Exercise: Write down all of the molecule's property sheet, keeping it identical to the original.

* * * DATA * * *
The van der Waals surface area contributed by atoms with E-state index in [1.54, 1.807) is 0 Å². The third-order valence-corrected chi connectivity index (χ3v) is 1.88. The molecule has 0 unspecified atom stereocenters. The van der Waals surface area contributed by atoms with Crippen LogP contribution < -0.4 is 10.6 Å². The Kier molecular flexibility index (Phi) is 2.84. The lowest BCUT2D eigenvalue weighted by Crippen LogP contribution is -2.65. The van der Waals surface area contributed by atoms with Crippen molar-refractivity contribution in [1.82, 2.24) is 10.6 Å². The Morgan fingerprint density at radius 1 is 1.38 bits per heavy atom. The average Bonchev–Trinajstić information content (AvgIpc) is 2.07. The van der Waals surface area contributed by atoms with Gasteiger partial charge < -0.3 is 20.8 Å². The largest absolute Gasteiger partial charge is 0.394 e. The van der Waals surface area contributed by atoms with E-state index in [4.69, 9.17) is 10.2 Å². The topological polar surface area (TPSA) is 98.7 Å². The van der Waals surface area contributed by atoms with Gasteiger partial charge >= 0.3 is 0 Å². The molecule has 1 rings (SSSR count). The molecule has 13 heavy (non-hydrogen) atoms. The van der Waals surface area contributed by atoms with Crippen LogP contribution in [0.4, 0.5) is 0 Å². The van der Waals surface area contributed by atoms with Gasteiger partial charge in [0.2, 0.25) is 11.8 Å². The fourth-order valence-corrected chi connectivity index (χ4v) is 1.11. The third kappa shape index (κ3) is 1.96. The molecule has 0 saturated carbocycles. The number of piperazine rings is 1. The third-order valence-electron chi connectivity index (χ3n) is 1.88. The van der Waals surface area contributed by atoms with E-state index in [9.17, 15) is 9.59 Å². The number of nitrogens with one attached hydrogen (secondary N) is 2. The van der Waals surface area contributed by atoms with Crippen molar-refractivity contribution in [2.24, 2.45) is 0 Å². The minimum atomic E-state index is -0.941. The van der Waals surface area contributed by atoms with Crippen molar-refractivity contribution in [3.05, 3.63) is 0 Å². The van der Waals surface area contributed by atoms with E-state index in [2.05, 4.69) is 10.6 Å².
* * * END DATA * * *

The van der Waals surface area contributed by atoms with E-state index in [1.54, 1.807) is 0 Å². The third-order valence-corrected chi connectivity index (χ3v) is 1.88. The molecule has 0 unspecified atom stereocenters. The van der Waals surface area contributed by atoms with Crippen LogP contribution < -0.4 is 10.6 Å². The Kier molecular flexibility index (Phi) is 2.84. The lowest BCUT2D eigenvalue weighted by Crippen LogP contribution is -2.65. The van der Waals surface area contributed by atoms with Crippen molar-refractivity contribution in [1.82, 2.24) is 10.6 Å². The Morgan fingerprint density at radius 1 is 1.38 bits per heavy atom. The average Bonchev–Trinajstić information content (AvgIpc) is 2.07. The van der Waals surface area contributed by atoms with Gasteiger partial charge < -0.3 is 20.8 Å². The largest absolute Gasteiger partial charge is 0.394 e. The van der Waals surface area contributed by atoms with E-state index in [4.69, 9.17) is 10.2 Å². The topological polar surface area (TPSA) is 98.7 Å². The van der Waals surface area contributed by atoms with Gasteiger partial charge >= 0.3 is 0 Å². The molecule has 1 rings (SSSR count). The molecule has 13 heavy (non-hydrogen) atoms. The van der Waals surface area contributed by atoms with Crippen LogP contribution in [0.4, 0.5) is 0 Å². The van der Waals surface area contributed by atoms with Gasteiger partial charge in [0.2, 0.25) is 11.8 Å². The fourth-order valence-corrected chi connectivity index (χ4v) is 1.11. The third kappa shape index (κ3) is 1.96. The molecule has 0 saturated carbocycles. The number of piperazine rings is 1. The third-order valence-electron chi connectivity index (χ3n) is 1.88. The van der Waals surface area contributed by atoms with E-state index in [9.17, 15) is 9.59 Å². The number of nitrogens with one attached hydrogen (secondary N) is 2. The van der Waals surface area contributed by atoms with Crippen molar-refractivity contribution in [2.24, 2.45) is 0 Å². The minimum atomic E-state index is -0.941. The van der Waals surface area contributed by atoms with Crippen molar-refractivity contribution in [3.05, 3.63) is 0 Å². The van der Waals surface area contributed by atoms with E-state index in [2.05, 4.69) is 10.6 Å².